Oracle’s Value Chain Summit: From Spend Analytics to Spend Planning

- February 7, 2013 9:22 AM
Categories: Commentary | Tags: , , ,

In the past few years, Oracle has been aggressively making up the customer momentum that it lacked in the basic spend analytics area, including spend classification, until it introduced a product that was relatively late to the game compared with specialist procurement providers. Even though we believe that the real differentiation that Oracle will drive within spend analytics will come from its Oracle Endeca Information Discovery solution (showcased on the main stage at the start of its Value Chain Summit Event) by combining procurement analytics, spend data, quality information and related areas together, Oracle’s BI-driven approach to analytics isn’t exactly shabby today – and stacks up well in terms of configurable reporting.

Out of the box, Oracle Procurement and Spend Analytics features 350 metrics/KPIs that users can choose from to embed in their drillable spend dashboards (think of the toolset as a configurator). These include standard PPV type fields as well as more advanced metrics that link spend analytics to budgets, payable leakage rates, contract coverage not to mention hundreds of others. Some of the metrics go beyond procurement, bridging supply chain and finance (e.g., AP) as well by leveraging additional underlying internal systems data, yet they require (unlike Endeca) structured data fields to map to queries and presented fields.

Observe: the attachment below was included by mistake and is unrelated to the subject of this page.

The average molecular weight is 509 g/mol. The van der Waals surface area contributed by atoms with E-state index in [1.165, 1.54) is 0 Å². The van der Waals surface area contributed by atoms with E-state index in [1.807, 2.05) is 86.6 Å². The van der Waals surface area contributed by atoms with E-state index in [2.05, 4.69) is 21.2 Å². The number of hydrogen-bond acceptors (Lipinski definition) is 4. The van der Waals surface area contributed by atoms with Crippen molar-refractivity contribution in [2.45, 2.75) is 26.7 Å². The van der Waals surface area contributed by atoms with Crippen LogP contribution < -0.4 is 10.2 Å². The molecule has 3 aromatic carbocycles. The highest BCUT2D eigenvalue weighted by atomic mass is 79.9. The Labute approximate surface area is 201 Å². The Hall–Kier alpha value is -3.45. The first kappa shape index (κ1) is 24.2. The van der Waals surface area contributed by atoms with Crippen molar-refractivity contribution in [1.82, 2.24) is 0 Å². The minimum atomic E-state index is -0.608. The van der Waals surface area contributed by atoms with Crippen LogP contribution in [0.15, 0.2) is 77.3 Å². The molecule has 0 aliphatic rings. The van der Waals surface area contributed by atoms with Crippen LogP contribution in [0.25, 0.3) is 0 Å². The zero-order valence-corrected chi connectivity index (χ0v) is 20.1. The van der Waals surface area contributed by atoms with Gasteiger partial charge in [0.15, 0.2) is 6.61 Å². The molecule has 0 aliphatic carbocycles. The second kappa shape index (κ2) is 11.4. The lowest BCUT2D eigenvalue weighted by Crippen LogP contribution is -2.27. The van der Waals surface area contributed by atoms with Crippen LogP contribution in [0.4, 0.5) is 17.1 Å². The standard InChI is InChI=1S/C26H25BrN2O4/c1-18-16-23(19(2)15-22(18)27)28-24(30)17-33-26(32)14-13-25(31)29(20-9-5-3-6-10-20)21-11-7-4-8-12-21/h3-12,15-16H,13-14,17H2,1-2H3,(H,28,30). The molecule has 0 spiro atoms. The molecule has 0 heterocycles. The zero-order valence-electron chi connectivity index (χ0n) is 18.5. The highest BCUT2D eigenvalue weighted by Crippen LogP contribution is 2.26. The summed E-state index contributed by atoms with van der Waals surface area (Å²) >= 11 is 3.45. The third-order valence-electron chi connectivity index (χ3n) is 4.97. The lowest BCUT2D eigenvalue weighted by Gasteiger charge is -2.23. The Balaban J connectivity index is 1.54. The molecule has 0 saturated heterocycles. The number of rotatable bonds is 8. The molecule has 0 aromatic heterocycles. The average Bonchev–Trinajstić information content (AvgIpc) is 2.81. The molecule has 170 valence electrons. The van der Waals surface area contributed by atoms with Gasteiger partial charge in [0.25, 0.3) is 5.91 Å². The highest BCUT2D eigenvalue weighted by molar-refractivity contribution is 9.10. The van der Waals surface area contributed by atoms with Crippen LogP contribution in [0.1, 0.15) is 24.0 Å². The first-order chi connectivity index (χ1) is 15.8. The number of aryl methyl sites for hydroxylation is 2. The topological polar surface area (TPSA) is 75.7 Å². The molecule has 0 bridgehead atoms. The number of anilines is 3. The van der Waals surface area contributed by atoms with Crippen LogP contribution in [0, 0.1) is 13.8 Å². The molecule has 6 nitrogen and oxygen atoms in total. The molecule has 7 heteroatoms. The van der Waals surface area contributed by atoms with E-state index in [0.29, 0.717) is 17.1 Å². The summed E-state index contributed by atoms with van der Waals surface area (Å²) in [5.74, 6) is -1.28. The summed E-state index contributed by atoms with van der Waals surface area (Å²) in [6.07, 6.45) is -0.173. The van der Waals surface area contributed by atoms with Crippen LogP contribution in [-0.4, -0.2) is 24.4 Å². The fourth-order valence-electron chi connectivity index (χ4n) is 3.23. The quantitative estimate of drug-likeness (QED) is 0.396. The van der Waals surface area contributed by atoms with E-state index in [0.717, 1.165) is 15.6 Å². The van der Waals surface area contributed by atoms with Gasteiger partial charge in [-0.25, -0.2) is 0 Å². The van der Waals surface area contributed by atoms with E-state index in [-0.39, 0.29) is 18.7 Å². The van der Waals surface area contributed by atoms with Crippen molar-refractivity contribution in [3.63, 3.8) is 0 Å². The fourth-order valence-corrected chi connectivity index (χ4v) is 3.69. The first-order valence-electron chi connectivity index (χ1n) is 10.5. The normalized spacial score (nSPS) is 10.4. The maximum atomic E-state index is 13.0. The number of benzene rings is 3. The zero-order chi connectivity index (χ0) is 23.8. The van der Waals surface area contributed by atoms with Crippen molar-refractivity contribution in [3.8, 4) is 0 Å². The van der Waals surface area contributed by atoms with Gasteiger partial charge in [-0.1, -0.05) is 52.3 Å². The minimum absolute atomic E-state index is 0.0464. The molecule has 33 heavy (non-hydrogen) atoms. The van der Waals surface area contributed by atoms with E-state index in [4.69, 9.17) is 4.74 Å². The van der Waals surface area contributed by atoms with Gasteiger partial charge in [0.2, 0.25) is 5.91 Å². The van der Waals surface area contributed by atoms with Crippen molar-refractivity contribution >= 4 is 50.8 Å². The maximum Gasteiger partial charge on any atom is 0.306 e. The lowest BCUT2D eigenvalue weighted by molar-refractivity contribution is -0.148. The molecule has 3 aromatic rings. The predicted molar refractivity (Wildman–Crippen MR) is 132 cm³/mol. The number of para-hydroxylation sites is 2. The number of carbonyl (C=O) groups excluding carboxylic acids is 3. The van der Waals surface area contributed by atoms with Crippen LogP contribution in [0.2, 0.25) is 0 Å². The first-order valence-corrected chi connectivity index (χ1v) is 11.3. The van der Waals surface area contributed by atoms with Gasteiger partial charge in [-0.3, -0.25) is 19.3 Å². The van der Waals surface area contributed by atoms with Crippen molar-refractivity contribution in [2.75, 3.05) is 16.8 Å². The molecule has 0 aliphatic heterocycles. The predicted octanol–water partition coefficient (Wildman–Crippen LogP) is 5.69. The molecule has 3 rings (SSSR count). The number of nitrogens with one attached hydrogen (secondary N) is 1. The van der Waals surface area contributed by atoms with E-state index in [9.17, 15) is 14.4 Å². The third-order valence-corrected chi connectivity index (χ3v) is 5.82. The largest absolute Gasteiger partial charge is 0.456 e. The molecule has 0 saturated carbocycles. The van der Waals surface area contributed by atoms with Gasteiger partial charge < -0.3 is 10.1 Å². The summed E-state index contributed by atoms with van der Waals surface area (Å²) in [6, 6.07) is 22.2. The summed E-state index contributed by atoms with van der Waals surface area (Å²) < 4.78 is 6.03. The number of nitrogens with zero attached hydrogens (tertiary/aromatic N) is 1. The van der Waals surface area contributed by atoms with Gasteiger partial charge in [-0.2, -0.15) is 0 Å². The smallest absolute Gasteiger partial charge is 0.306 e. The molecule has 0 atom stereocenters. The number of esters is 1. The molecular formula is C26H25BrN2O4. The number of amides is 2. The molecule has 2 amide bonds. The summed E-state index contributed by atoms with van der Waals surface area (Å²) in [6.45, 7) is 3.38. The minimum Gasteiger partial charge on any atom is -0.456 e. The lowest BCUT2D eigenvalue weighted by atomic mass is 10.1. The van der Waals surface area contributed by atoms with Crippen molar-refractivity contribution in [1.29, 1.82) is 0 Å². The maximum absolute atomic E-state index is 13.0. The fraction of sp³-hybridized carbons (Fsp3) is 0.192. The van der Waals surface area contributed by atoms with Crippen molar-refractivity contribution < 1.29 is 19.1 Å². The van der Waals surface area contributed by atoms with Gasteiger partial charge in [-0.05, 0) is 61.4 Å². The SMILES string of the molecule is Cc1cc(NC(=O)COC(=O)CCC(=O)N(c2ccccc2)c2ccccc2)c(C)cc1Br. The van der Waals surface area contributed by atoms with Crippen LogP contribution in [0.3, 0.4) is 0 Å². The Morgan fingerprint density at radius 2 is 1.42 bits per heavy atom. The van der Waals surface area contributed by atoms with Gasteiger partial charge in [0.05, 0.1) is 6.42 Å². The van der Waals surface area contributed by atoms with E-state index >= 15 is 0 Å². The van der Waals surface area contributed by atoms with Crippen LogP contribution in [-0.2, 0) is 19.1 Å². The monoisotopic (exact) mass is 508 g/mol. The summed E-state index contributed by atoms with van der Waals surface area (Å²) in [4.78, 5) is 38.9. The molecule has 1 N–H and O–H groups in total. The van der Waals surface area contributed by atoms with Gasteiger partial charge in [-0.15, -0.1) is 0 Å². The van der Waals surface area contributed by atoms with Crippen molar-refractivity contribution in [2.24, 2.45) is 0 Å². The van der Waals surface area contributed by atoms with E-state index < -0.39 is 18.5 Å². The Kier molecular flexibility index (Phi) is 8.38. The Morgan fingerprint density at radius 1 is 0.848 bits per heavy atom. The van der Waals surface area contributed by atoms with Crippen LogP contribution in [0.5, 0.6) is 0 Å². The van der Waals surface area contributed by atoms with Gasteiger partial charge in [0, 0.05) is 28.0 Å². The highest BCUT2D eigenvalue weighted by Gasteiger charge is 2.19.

Users of all Oracle (let alone other) applications can use Oracle’s BI approach to spend analysis. Yet the focus of the toolset is not just on pretty cross-suite (e.g., E-Business Suite Advanced Procurement, PeopleSoft Supplier Relationship Management and Oracle Fusion Procurement) dashboards. Rather, it’s also about the plumbing to get data into the analytics toolset in the first place. Here, Oracle is taking advantage of its Golden Gate acquisition for faster ETL-based integration in cases where typically batch updates (e.g., nightly, weekly, monthly) are not sufficient.

Ultimately, we believe this type of data currency will become even more important in a procurement analytics world where an Oracle Endeca Information Discovery front-end is combining structured and unstructured information from internal and external sources in a type of mission control for spend, sourcing, supplier, risk, budgeting and financial procurement management. But looking ahead on a more current product roadmap level, Oracle has more up its procurement analytics sleeve in the short-term.

This includes a new (separate license) Oracle Spend Planning application that will, in Oracle’s words, enable procurement teams to forecast indirect spend and use packaged what-if modeling tools to model and predict demand. The concept here is that it will help procurement teams to make better resource, budget and supplier allocation decisions (e.g., prioritizing sourcing/contract exercises). The Oracle Spend Planning solution will also feature integration into Oracle ERP business rules to drive planning based on real-world constraints (using what we believe is likely to be a solver supporting the scenario-based analysis). Oracle Spend Planning will also leverage the existing Oracle Procurement and Spend Analytics data model

Stay tuned as we continue to report from Oracle’s Value Chain Summit and double-click on Oracle procurement solutions in more detail in our coverage for Spend Matters PRO members.

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